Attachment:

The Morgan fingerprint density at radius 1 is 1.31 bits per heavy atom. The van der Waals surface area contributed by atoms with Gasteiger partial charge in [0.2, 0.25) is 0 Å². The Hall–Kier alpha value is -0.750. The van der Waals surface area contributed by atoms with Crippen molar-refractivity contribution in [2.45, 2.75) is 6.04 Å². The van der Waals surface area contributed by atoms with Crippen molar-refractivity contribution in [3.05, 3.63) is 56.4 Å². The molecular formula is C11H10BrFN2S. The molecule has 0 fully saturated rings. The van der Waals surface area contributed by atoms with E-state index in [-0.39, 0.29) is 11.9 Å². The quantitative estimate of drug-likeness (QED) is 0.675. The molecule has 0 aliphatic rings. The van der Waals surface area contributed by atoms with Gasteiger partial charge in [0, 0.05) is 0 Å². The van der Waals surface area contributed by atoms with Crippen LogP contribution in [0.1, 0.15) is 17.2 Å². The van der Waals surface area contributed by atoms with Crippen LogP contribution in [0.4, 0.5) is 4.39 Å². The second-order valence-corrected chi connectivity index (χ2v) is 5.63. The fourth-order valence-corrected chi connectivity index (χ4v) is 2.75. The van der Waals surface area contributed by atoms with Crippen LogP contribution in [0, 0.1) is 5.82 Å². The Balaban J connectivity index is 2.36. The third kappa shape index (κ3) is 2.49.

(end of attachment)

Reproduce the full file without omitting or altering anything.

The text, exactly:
The Morgan fingerprint density at radius 1 is 1.31 bits per heavy atom. The van der Waals surface area contributed by atoms with Gasteiger partial charge in [0.2, 0.25) is 0 Å². The Hall–Kier alpha value is -0.750. The van der Waals surface area contributed by atoms with Crippen molar-refractivity contribution in [2.45, 2.75) is 6.04 Å². The van der Waals surface area contributed by atoms with Crippen molar-refractivity contribution in [3.05, 3.63) is 56.4 Å². The molecular formula is C11H10BrFN2S. The molecule has 0 fully saturated rings. The van der Waals surface area contributed by atoms with E-state index in [-0.39, 0.29) is 11.9 Å². The quantitative estimate of drug-likeness (QED) is 0.675. The molecule has 0 aliphatic rings. The van der Waals surface area contributed by atoms with Gasteiger partial charge in [0, 0.05) is 0 Å². The van der Waals surface area contributed by atoms with Crippen LogP contribution in [0.1, 0.15) is 17.2 Å². The van der Waals surface area contributed by atoms with Crippen LogP contribution in [0.4, 0.5) is 4.39 Å². The second-order valence-corrected chi connectivity index (χ2v) is 5.63. The fourth-order valence-corrected chi connectivity index (χ4v) is 2.75. The van der Waals surface area contributed by atoms with Crippen LogP contribution in [0, 0.1) is 5.82 Å². The Balaban J connectivity index is 2.36. The third kappa shape index (κ3) is 2.49.